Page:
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Interregional productivity differentials: a shift-share decomposition analysis and its application to post-war Japan

  • Mitsuhiko KataokaEmail author
Article

Abstract

This study proposes a squared employment-weighted coefficient of variation through a shift-share decomposition analysis, addressing the disadvantage of Esteban’s (Reg. Sci. Urban Econ. 30:353–364, 2000) variance measure. The aim is to analyze the role of each shift-share component in explaining interregional inequality in productivity per worker. Applying this inequality decomposition approach to prefectural data in post-war Japan generates several empirical results. One of the most interesting results is that the productivity differential component, which can be attributed to the region-specific sectoral productivity differential, was a dominant contributor throughout the period, although its values varied by year. Considering that the productivity differential component as an index of accumulated past investments within a given sector, its yearly variation indicates alternating policy shifts in the regional allocation of investment. This is consistent with the empirical result of Kataoka (Rev. Urban Reg. Dev. Stud. 17:115–139, 2005) that the regional development policy in post-war Japan alternated between efficiency-oriented investment allocation, which implies greater investment in higher-productivity regions, and equity-oriented investment allocation, which implies greater investment in lower-productivity regions. Moreover, the divergence in the interprefectural inequality of sectoral productivity differentials and the convergence in the interprefectural inequality of the sectoral employment share, observed from the mid-1970s, imply the advance of interregional division of labor, which may result from the agglomeration of the knowledge-intensive activities in Tokyo regions. This interregional relocation was described as Tokyo monopolar regional system by Fujita and Tabuchi (Reg. Sci. Urban Econ. 27:643–667, 1997).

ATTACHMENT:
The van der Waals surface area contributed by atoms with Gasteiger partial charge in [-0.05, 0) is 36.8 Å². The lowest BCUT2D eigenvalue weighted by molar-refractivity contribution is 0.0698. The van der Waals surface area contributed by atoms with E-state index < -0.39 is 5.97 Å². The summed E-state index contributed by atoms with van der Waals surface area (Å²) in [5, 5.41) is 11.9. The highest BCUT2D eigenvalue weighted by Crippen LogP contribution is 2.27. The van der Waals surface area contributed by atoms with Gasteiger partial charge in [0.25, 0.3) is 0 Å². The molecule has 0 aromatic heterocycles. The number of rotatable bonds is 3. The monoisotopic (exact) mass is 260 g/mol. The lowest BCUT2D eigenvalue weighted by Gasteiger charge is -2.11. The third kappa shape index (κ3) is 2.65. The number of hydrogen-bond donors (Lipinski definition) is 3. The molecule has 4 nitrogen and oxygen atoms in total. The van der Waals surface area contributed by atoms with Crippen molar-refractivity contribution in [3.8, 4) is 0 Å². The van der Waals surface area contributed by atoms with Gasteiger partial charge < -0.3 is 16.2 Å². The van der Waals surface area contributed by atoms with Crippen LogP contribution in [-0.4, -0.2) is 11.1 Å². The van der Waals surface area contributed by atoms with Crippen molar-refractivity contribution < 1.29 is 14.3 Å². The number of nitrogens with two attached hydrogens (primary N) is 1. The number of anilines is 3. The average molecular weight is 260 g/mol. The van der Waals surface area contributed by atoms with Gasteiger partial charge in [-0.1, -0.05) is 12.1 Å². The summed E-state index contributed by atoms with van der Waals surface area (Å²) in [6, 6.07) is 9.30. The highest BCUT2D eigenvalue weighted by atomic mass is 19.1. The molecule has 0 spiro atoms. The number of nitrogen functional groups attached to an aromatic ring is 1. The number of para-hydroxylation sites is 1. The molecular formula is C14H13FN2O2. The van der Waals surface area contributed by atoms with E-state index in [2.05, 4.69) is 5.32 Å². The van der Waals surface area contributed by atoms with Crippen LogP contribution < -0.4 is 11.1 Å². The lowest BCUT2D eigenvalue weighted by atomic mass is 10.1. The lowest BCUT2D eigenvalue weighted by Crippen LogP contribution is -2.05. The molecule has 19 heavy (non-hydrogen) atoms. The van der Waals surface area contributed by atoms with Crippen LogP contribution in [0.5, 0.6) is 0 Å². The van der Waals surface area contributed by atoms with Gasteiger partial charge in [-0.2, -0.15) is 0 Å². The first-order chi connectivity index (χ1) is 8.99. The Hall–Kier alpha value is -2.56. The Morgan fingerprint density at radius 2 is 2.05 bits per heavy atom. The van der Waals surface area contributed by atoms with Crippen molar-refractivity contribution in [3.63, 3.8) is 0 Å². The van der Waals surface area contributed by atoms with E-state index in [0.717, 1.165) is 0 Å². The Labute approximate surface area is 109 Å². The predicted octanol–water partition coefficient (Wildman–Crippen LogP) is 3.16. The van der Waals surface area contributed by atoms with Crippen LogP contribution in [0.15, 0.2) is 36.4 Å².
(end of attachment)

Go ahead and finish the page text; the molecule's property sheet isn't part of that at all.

Keywords

Inequality decomposition Interregional inequality Shift-share analysis Post-war Japan 

JEL Classification

D63 O40 R11 R58 

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Copyright information

© Springer-Verlag 2010

Authors and Affiliations

  1. 1.Department of EconomicsChiba Keizai UniversityInageJapan

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